Blake Mycoskie is a man on a mission.
The founder of TOMS, the innovative company that shot to success by giving a pair of shoes to a needy child for every pair sold, has been scouting for the perfect location for a stand-alone Austin store for two years — and he finally found it.
The new TOMS store, which is only the company's second free-standing store (the first is in Venice, California) will open on March 11 in a renovated Victorian house "with a lot of history to it" at 1401 South Congress.
"It's really meant to create an environment like you're visiting someone's house than a retail store," Mycoskie said.
"We are trying to create a real space for the community. I don't like to even call it a store. It's more of a community space, a cafe, a meeting place for people who are inspired by what we are doing and doing other great things themselves," Mycoskie said in a telephone interview from TOMS headquarters near Los Angeles.
Babies and dogs are welcomed, too, he added.
Only half of the 2,400-square-foot property will be devoted to retail, he said. The other half will be for hanging out, with a lot of indoor and outdoor seating and a tree house in the back for private meetings or for customers just looking for quiet time to themselves. "It's really meant to create an environment like you're visiting someone's house than a retail store," he said.
Products from Daily Juice, Better Bikes Bakery, Kosmic Kombucha and Greenling organic fruit supplies will be sold, "so it feels like this really is an Austin business," he said.
One for One
Mycoskie, a Texas-native who grew up in Arlington, graduated from St. Stephens Episcopal School in Austin and spent two years at Southern Methodist University before dropping out to start his first business, founded TOMS in 2006 after a trip to Argentina. He volunteered with a local nonprofit to deliver used shoes to needy children and came upon the idea to sell an updated version of the alpargata (a shoe made of canvas or cotton fabric and a sole of rope or rubber material) and donate shoes on a "One for One" business model.
The idea was an immediate hit and since then TOMS has donated more than 10 million shoes around the world. Mycoskie has also expanded the product line to appeal to men, with a popular series of brogues and other manly styles, and produced limited edition collections to benefit Ben Affleck’s Eastern Congo Initiative and Charlize Theron’s Africa Outreach Project.
"We're saying that with this new product, we are going to be asking people to change one decision they have made in their life."
For spring, the privately-held company collaborated with home furnishings designer Jonathan Adler on a collection of colorful unisex styles.
In 2011, TOMS Eyewear was launched; for every pair of glasses sold, people in need receive prescription glasses, sight-saving surgery or medical treatment. The Austin store will feature a wide array of glasses for sale in addition to shoes.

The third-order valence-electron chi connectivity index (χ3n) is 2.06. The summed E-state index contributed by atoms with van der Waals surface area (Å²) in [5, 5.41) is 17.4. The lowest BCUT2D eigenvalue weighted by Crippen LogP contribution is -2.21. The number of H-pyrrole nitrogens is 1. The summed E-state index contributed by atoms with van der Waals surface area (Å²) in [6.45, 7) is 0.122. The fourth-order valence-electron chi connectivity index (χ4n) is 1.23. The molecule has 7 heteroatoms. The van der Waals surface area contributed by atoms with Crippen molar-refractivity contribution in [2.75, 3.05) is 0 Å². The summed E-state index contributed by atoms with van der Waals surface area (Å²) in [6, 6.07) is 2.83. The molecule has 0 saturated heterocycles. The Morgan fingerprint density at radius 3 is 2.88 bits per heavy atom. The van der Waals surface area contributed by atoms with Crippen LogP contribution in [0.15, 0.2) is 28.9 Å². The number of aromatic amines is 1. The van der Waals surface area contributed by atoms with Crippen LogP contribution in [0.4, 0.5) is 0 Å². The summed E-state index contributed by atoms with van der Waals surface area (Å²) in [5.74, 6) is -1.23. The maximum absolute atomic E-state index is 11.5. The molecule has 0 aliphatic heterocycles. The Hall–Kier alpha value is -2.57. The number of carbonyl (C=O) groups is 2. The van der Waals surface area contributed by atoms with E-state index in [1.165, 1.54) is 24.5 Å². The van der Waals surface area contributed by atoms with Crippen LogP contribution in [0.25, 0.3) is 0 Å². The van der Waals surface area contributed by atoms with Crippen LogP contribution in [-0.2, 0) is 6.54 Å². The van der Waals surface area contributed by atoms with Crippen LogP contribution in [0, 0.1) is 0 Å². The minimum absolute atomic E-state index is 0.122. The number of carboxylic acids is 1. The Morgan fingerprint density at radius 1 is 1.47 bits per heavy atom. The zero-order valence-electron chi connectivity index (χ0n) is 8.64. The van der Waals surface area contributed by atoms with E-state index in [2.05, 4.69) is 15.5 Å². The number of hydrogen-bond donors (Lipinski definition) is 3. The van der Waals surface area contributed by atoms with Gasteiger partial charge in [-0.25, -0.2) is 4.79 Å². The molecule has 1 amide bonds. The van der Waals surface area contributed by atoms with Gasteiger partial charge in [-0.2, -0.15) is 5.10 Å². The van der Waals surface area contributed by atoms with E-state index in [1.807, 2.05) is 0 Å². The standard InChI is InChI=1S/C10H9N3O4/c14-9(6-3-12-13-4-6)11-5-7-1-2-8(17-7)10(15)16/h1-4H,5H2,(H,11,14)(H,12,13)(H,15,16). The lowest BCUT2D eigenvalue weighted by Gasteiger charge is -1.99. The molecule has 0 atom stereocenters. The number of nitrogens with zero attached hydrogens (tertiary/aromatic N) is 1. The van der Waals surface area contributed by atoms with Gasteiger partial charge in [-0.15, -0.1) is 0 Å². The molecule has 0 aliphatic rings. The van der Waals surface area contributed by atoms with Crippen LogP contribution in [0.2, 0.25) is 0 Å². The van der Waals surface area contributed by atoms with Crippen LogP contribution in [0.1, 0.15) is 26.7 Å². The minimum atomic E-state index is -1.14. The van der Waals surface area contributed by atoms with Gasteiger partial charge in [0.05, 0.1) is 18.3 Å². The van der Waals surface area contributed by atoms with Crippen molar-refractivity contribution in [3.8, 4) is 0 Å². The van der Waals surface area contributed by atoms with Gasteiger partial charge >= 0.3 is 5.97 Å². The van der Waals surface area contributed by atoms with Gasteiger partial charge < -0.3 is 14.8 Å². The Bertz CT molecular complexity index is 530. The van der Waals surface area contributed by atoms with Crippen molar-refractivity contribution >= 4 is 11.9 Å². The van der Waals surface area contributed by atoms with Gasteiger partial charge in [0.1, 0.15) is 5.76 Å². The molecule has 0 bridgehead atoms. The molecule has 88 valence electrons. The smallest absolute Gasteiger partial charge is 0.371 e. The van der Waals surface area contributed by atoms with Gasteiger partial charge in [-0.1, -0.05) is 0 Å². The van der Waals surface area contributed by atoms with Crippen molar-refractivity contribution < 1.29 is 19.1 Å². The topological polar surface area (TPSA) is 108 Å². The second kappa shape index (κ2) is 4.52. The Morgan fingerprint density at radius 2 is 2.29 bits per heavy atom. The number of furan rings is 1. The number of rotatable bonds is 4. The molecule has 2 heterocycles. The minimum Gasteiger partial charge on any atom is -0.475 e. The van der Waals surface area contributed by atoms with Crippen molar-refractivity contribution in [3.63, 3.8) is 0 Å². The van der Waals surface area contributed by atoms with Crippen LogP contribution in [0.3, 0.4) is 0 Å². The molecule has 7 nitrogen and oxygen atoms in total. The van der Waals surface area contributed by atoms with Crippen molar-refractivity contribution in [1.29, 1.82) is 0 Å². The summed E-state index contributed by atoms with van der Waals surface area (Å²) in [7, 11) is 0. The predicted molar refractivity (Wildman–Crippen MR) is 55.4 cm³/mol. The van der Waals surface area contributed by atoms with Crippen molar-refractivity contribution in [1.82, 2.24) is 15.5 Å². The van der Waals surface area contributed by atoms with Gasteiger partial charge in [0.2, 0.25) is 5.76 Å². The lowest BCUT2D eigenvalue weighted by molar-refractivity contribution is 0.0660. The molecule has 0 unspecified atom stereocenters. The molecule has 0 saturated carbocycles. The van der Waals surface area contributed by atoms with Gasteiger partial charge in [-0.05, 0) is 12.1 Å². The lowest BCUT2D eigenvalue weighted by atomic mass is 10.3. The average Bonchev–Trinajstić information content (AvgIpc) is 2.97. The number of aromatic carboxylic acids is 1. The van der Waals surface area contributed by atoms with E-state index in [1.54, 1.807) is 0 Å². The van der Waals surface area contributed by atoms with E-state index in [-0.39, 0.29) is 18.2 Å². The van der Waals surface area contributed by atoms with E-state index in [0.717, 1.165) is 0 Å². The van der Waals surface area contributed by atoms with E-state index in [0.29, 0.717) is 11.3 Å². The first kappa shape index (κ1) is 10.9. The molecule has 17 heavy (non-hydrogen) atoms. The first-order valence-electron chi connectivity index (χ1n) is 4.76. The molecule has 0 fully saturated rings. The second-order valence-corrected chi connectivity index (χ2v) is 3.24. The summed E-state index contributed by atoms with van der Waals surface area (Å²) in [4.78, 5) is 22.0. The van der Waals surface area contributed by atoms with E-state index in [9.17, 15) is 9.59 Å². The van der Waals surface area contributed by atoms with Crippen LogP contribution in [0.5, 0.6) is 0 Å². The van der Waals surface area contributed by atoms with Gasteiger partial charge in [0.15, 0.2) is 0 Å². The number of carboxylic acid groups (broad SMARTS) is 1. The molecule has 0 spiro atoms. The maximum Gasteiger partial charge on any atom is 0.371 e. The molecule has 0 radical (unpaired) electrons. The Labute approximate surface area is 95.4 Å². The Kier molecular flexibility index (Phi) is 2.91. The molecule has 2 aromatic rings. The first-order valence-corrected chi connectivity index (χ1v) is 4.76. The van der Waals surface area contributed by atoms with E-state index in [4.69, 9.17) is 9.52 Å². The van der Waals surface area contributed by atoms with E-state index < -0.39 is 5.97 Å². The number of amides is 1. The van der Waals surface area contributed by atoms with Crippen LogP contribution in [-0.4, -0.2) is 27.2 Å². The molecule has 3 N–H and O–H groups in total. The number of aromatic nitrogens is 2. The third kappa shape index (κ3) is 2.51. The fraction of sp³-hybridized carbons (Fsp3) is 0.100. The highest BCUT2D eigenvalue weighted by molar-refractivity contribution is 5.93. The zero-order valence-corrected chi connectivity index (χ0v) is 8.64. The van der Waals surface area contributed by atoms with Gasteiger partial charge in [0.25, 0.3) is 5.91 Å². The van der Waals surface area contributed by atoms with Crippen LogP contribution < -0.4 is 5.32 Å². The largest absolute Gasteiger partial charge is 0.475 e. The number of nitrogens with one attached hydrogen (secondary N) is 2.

Mycoskie's Austin ties run deep. He decided to take a sabbatical in 2012, so he gave up day-to-day control of the business and moved to Austin. He got married and enjoyed the good life. "I spent a lot of time at the lake and playing golf and hanging out with friends and not working so much. But I recognized that while all those things are good, they're good in small doses for me. I need to be actively working in building something."
He and his wife began commuting to Los Angeles last summer and moved there permanently in November, so he could be close to the business, although he said they make regular visits to Austin and he's excited to have a place to hang out when the store opens.
On his next trip to Austin for SXSW Interactive, the 37-year-old entrepreneur plans to reveal TOMS' latest top-secret endeavor (at exactly 3 pm on March 11). He is tightlipped about the new product, referring a questioner to the company's Instagram and Twitter pages, where a campaign called #Onedecision is underway.
"We're saying that with this new product, we are going to be asking people to change one decision they have made in their life. By changing this one decision, which can seem like a simple decision, it can have a big impact on people," he said. "It's a little bit different from what we've done in the past. There's a lot of speculation about what decision we're asking people to change will be ... [but] I think it has the most impact in the fastest amount of time. And I think a lot more people will participate in this than even our shoes or eyewear."
Mycoskie plans to aggressively open more stand-alone stores across the country, including in Dallas, Houston and San Antonio, which he said are some of the best markets for TOMS products. But he won't do it without finding the right location, just as he did in Austin.
"It's more about having the perfect space. I'm not going to rush it," he said, adding that he welcomes suggestions for the ideal location for a community-based TOMS store in those cities.